NORTHBROOK, IL – FEBRUARY 8, 2018
Destination Support in Domestic Moves Matters
US domestic moves are easier than global, right? Think twice. While many employees simply ask their work colleagues for advice and hire a Realtor to get housing and schooling information, they may not be getting the full story.
Global Mobility professionals who engage Destination Service Providers (DSP) equip their transferees with current, local knowledge and provide “front-line defense” by being a strong advocate for the family. The DSP is able to address a family’s unique needs in an unbiased way, less restricted than a Realtor, as well as provide insights into cultural nuances that stem from a regional move. IOR asked several of its Destination Consultants to provide their thoughts on how to best advocate for their clients.
IOR: What are some of the challenges are you seeing domestic transferees facing? How do you approach and/or resolve these situations?
Cheryl: The biggest and most frequent challenge is the pace at which properties move and limited inventory. Sometimes, providing a list of properties meeting their criteria allows the transferee to “follow the market” pace and monitor activity prior to arriving. Once they have seen properties come on and off the market, it reinforces the expectations to be prepared to act quickly during home finding.
Diane: Transferees do not always believe that the market is so competitive and that fast decisions need to be made once they have found a home. Renting sometimes means compromise; when looking at homes, a transferee needs to understand they may not always get 100% of what they want in a rental property. Good location, good commute, good school and 80% of what they are looking for in a home is a reasonable expectation.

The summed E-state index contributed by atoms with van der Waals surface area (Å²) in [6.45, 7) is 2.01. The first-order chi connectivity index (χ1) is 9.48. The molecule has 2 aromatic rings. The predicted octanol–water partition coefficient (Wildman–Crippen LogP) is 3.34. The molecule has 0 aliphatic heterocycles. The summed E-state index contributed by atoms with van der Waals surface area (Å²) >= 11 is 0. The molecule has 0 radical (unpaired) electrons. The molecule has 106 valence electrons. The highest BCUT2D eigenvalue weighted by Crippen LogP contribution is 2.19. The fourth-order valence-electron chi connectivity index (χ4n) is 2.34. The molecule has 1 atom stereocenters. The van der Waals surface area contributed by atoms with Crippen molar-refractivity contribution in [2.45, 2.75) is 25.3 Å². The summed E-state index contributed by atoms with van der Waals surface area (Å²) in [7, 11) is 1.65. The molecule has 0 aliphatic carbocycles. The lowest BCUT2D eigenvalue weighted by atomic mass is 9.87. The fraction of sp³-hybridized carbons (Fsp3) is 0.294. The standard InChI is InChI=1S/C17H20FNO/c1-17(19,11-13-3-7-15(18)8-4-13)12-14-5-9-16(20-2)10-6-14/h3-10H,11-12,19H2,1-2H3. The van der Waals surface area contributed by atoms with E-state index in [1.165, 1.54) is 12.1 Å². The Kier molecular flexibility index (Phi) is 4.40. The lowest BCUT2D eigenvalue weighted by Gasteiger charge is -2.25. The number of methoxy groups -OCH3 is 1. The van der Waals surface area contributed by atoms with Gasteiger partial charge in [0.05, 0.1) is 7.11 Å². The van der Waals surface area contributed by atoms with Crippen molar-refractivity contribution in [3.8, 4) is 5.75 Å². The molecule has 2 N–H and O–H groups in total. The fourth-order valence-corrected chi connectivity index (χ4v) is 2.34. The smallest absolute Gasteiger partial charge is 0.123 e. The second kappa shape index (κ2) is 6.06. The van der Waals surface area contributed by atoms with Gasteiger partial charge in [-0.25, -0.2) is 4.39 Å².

Lisa: I try to be up front with them about what a typical rental price will be and whether you can get a good home/apartment for that.
Diane: Although colleagues have the best intentions, they often provide misinformation which causes the transferee confusion and possibly a delay in services. It is vital that the transferee see the DSC as someone who understands the system and is there to assist them and guide them.
IOR: Is there anything we can share with the relocation industry/HR to help them better prepare the transferee for the move ahead?
Cheryl: Prep the transferee on the real possibility of high rental prices; most are normally shocked at the rental costs.
Lisa: Begin setting area and schooling expectations. Los Angeles, Chicago and other cities cover extremely large areas. Did you know Dallas-Fort Worth is the size of the state of Connecticut? With respect to schooling, transferees normally do not know a year in advance that they will be moving. However, various private schools require applications almost a year in advance.
Diane: Sometimes the transferee is receiving mixed signals. When the transferee is given time to handle the settling in tasks calmly, they will have a better chance of getting a good start which will ultimately benefit the employer. I have seen transferees frazzled by trying to juggle their job, the paperwork needed for various items and trying to find a home. The employer should let the transferee know that it is acceptable to miss work to handle their home finding and settling in services.